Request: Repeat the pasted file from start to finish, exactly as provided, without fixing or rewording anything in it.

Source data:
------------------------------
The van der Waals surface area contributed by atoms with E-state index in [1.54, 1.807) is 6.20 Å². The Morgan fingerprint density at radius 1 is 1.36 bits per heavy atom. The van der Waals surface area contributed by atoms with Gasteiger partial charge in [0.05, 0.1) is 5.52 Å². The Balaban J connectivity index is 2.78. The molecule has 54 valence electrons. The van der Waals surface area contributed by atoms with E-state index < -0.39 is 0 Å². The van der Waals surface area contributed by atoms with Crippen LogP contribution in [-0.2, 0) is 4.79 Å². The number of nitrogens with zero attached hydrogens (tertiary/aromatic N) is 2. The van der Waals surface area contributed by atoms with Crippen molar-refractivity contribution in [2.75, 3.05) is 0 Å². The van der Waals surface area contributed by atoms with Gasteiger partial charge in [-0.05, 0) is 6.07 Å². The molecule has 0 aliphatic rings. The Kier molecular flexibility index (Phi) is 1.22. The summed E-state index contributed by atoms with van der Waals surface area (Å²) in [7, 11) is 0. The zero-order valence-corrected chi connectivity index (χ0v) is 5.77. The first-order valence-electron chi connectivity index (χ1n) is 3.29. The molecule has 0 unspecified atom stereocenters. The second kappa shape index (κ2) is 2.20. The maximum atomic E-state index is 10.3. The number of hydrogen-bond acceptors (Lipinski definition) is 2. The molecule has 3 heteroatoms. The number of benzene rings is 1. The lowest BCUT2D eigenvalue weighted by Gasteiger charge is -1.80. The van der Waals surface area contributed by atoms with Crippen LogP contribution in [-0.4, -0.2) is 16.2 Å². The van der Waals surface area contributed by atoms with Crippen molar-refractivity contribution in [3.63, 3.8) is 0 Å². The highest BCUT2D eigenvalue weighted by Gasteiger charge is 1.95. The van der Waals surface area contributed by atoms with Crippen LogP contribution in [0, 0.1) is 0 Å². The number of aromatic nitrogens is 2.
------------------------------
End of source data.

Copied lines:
The van der Waals surface area contributed by atoms with E-state index in [1.54, 1.807) is 6.20 Å². The Morgan fingerprint density at radius 1 is 1.36 bits per heavy atom. The van der Waals surface area contributed by atoms with Gasteiger partial charge in [0.05, 0.1) is 5.52 Å². The Balaban J connectivity index is 2.78. The molecule has 54 valence electrons. The van der Waals surface area contributed by atoms with E-state index < -0.39 is 0 Å². The van der Waals surface area contributed by atoms with Crippen LogP contribution in [-0.2, 0) is 4.79 Å². The number of nitrogens with zero attached hydrogens (tertiary/aromatic N) is 2. The van der Waals surface area contributed by atoms with Crippen molar-refractivity contribution in [2.75, 3.05) is 0 Å². The van der Waals surface area contributed by atoms with Gasteiger partial charge in [-0.05, 0) is 6.07 Å². The molecule has 0 aliphatic rings. The Kier molecular flexibility index (Phi) is 1.22. The summed E-state index contributed by atoms with van der Waals surface area (Å²) in [7, 11) is 0. The zero-order valence-corrected chi connectivity index (χ0v) is 5.77. The first-order valence-electron chi connectivity index (χ1n) is 3.29. The molecule has 0 unspecified atom stereocenters. The second kappa shape index (κ2) is 2.20. The maximum atomic E-state index is 10.3. The number of hydrogen-bond acceptors (Lipinski definition) is 2. The molecule has 3 heteroatoms. The number of benzene rings is 1. The lowest BCUT2D eigenvalue weighted by Gasteiger charge is -1.80. The van der Waals surface area contributed by atoms with Crippen LogP contribution in [-0.4, -0.2) is 16.2 Å². The van der Waals surface area contributed by atoms with Crippen molar-refractivity contribution in [3.63, 3.8) is 0 Å². The highest BCUT2D eigenvalue weighted by Gasteiger charge is 1.95. The van der Waals surface area contributed by atoms with Crippen LogP contribution in [0, 0.1) is 0 Å². The number of aromatic nitrogens is 2.